Male ApoE−/− mice, weighing 19–23 g, were obtained from the Animal Center of Peking University Health Science Center. All the experiments were approved by the local Medical Ethics Committee. The mice were maintained at °C and a relative humidity of % with a light/dark cycle of 12 h. After one week of feeding up with the HFD (0.2% cholesterol and 15% fat added), the mice were randomly divided into five groups ( for each group): the HFD-induced group (HG) and the low, middle, and high doses of LTC and ezetimibe (Schering-Plough Pte Ltd., lot:2EZPA17005) treatment groups (LTC100 group, LTC200 group, LTC300 group, and EG, resp.), and they were administered orally with 100, 200, and 300 mg/kg LTC and 30 mg/kg ezetimibe once a day, respectively. For each group, the food and water were available ad libitum for successive six weeks.

2.2. Medicinal Materials

LTC was provided by Jiangsu Kanion Pharmaceutical Co. Ltd. (Jiangsu, China) [1921], and the content of total phenols accounted for 70.07% as determined by colorimetry method [21]. The chemical profile of LTC is shown in Figure 1. HPLC analysis was performed according to the previous method with slight modification [20, 21]. Briefly, the sample was run on an Agilent XDB-C18 column (250 × 4.6 mm i.d., 5 μm, Agilent Technologies, Palo Alto, CA, USA) and the column temperature was set at 30°C. The mobile phase was composed of acetonitrile (A) and 0.1% aqueous formic acid (B) and delivered at a total flow rate of 1.0 mL/min following a gradient program: 0–35 min, 20%–31% A; 35–45 min, 31%–31% A; and 45–80 min, 31%–55% A; UV absorption over 190–400 nm was recorded by Diode Array Detector (DAD), and fixed wavelength of 280 nm was used for the detection of phenolic constituents. The injection volume was set at 10 μL. Ten phenolic compounds in LTC were identified as 7,4′-dihydroxyflavone (1, 16.91 min), loureirin D (2, 22.56 min), 7,4′-dihydroxyhomoisoflavanone (3, 28.39 min), loureirin C (4, 32.93 min), 3,4′-dihydroxy-5-methoxystilbene (5, 43.59 min), 5,7-dihydroxy-4′-methoxy-8-methylflavan (6, 56.61 min), 4-hydroxy-2,4′-dimethoxydihydrochalcone (7, 62.78 min), loureirin A (8, 64.70 min), loureirin B (9, 65.98 min), and pterostilbene (10, 72.48 min) by comparison of their retention times and UV spectra with those of authentic compounds [22, 23]. The structures of the identified compounds are shown in Figure 2. Furthermore, the content of two main phenolic compounds, 7,4′-dihydroxyflavone (0.69%) and loureirin B (0.83%), in the total phenol extract of LTC was determined by using our patented analytical method [21].

2.3. Blood Collection and Measurements of Plasma Lipids and Malondialdehyde (MDA)

The blood for the following hemorheological measurements was collected from the mice which were fasted for 6 hours. Blood was anticoagulated by heparin for the following measurements. Levels of total cholesterol (TC), triglycerides (TG), and low density lipoprotein cholesterol (LDL-c) in plasma were analyzed enzymatically using commercial kits (Biosino Bio-technology and Science Inc., Beijing, China). MDA levels of plasma were measured by a commercial kit (Nanjing Jiancheng Bioengineering Institute, Nanjiang, China).

2.4. Measurements of WBV and Hematocrit (Hct)

The WBV was measured at shear rates of 200, 50, and 1 s−1 in a capillary viscometer (Model LG-R-80B, Steellex Co., China) at 37°C. After the heparin anticoagulated blood in a capillary tube was centrifuged (1000 g, 10 min), Hct was determined through measuring the length of column of the erythrocytes and the whole blood, respectively [24]. Erythrocyte aggregation index (AI) was calculated according to the equation written as , in which was for the value of WBV at low shear rate of 1 s−1 and was for the value of WBV at relatively high shear rate of 200 s−1 [25].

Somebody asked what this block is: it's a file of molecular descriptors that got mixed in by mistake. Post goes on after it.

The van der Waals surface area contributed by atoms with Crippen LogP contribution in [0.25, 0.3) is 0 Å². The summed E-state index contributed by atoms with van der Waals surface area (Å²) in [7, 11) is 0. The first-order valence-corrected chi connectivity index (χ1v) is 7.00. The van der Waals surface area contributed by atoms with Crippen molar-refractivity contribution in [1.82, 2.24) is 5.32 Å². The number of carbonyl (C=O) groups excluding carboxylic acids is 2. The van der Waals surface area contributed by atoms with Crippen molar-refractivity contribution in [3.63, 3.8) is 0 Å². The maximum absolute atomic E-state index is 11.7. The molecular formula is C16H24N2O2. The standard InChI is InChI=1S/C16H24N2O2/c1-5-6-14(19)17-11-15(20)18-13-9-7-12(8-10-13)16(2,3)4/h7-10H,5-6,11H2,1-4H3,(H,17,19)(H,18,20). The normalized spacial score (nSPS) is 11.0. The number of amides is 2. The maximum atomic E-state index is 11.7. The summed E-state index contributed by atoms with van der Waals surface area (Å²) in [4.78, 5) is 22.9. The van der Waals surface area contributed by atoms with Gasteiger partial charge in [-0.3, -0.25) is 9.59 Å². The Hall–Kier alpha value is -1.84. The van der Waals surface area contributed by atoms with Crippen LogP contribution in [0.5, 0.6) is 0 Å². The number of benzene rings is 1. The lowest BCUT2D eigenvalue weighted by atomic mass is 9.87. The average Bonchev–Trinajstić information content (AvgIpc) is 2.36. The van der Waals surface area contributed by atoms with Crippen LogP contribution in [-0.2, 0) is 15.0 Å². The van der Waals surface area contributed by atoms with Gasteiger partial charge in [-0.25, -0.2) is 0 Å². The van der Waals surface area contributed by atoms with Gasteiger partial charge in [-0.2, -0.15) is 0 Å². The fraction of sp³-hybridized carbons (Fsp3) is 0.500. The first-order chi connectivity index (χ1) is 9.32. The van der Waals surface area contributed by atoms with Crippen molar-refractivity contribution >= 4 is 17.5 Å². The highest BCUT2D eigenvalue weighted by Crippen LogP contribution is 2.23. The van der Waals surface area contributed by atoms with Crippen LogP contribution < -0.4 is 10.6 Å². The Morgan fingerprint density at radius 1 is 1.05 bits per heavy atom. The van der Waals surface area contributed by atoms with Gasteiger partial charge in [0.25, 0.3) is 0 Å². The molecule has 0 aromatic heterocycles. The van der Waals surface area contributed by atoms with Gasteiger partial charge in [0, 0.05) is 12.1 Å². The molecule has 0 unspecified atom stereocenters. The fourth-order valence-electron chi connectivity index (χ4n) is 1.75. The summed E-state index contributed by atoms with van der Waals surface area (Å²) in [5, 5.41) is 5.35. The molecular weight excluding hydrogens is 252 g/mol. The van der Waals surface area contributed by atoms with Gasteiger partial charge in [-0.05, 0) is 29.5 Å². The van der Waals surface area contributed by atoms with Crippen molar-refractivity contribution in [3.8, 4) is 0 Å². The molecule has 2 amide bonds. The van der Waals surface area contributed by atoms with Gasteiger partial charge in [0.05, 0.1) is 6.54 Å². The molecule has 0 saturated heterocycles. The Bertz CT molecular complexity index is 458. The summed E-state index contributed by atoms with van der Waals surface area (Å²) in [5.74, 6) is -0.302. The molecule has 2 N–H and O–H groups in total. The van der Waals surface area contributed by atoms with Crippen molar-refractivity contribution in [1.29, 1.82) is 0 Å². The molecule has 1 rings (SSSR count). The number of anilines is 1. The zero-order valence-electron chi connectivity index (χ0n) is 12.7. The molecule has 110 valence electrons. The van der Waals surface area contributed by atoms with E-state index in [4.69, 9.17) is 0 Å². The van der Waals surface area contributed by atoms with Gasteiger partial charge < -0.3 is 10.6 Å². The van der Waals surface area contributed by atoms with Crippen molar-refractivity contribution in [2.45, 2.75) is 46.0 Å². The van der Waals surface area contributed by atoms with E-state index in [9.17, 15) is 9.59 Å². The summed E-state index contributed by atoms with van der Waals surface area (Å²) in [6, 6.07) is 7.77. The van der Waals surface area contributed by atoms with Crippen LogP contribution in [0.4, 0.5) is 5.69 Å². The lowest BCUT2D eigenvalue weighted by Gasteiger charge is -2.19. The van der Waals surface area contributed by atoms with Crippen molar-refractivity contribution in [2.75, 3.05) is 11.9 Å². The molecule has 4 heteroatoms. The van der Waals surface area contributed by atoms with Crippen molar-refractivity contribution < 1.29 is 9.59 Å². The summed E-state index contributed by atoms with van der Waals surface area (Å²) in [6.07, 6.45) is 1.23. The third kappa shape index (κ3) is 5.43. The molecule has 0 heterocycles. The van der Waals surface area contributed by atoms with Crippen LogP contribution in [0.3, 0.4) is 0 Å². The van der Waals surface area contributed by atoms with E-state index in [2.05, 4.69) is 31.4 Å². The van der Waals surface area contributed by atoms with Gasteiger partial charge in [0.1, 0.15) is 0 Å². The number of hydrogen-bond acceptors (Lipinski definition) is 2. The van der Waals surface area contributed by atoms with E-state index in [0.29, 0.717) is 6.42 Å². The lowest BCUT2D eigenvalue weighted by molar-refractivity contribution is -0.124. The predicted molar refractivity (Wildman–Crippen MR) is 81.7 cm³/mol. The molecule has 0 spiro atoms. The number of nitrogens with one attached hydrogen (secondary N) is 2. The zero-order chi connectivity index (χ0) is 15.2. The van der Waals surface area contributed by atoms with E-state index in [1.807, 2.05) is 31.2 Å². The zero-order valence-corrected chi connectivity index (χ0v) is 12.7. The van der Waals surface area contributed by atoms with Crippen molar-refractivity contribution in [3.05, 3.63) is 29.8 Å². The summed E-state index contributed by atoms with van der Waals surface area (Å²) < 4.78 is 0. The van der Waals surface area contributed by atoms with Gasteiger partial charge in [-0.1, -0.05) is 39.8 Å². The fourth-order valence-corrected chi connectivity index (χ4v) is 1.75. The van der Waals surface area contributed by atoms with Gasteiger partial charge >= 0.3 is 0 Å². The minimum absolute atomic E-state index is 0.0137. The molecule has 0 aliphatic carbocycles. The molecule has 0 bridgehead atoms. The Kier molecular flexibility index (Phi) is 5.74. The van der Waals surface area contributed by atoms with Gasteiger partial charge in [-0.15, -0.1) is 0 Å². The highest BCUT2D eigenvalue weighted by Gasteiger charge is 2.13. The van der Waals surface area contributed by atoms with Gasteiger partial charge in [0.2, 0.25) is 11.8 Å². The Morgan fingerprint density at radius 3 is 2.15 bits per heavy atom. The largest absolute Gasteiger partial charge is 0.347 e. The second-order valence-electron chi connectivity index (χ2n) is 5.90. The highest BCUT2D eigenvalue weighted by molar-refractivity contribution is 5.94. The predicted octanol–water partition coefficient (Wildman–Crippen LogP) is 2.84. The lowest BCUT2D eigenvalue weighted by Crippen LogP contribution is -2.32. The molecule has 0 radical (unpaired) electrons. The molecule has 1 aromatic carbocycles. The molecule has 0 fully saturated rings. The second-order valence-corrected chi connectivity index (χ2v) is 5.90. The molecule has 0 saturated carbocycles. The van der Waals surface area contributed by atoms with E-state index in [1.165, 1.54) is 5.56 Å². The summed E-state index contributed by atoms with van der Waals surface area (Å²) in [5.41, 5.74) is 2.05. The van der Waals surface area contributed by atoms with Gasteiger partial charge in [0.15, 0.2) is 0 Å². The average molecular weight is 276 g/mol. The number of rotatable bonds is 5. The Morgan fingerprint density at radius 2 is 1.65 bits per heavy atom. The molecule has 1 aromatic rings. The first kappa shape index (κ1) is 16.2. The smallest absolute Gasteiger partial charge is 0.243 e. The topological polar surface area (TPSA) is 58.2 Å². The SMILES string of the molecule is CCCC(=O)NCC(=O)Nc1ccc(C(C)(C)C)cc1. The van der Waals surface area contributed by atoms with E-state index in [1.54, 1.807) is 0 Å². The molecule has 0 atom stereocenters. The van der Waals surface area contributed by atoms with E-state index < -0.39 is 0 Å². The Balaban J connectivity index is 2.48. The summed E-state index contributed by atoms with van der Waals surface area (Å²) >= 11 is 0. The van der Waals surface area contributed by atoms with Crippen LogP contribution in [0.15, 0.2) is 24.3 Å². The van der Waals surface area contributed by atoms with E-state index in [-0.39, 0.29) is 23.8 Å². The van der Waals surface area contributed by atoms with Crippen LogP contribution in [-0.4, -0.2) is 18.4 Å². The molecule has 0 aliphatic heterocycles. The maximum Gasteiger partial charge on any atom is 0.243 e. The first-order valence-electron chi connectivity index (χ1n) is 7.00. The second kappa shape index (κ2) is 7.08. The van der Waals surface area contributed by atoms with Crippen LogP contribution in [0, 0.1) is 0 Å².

2.5. Erythrocyte Deformability, Osmotic Fragility, and Scanning Electron Microscopy

The measurement of erythrocyte deformability was carried out at 37°C using an ektacytometer (Model LBY-BX2, Precil Co., China). Erythrocyte deformation index (DI) was calculated by shear rates ranging from 50 to 1000 s−1 as , in which and are for the length and width of the elliptical diffraction pattern, respectively [26]. The osmotic fragility of erythrocytes was measured according to previous literature [27]. The values of and deformation curve integral area were recorded. 20 μL of blood was mixed with 2 mL of each dilution phosphate buffer solution (PBS) and incubated for 20 min at room temperature. After gentle centrifugation, the absorbance of the supernatant was determined at 540 nm. The data of 540 nm of each sample in water was taken as 100% lysis, and readings of the same sample in various osmolarities solutions were normalized. For morphological analysis, fresh erythrocyte were fixed with 2% glutaraldehyde in PBS (pH 7.0) for 1 h and dehydrated with an ascending ethanol series (50–100%). The samples were dried and then coated with gold in an ion-coater apparatus. A scanning electron microscope (FEI, Quanta 250, USA) with accelerating voltage of 15 kV was used for observation [28].

2.6. SDS-PAGE and MDA Analysis of Erythrocyte Membranes

Erythrocytes were separated from blood plasma and leukocytes by means of centrifugation (3,000 g, 10 min) at 4°C and the plasma and the buffy coat were removed by aspiration [29]. Packed cells were washed in PBS three times successively. Then the erythrocytes were suspended in a cold 5 mM sodium phosphate buffer (pH 7.8) and incubated at 4°C for 10 min. The pellet was washed with PBS and centrifuged at 12,000 g for 10 min at 4°C for another three times. The “white” ghosts were estimated by the BCA method (Applygen Technologies Inc., Beijing, China) using bovine serum albumin as the standard and then frozen at −80°C until use [30]. Erythrocyte ghost proteins were separated on 4–12% polyacrylamide gels and stained with Coomassie Blue. MDA levels of erythrocyte ghosts were measured by a commercial kit (Nanjing Jiancheng Bioengineering Institute, Nanjiang, China).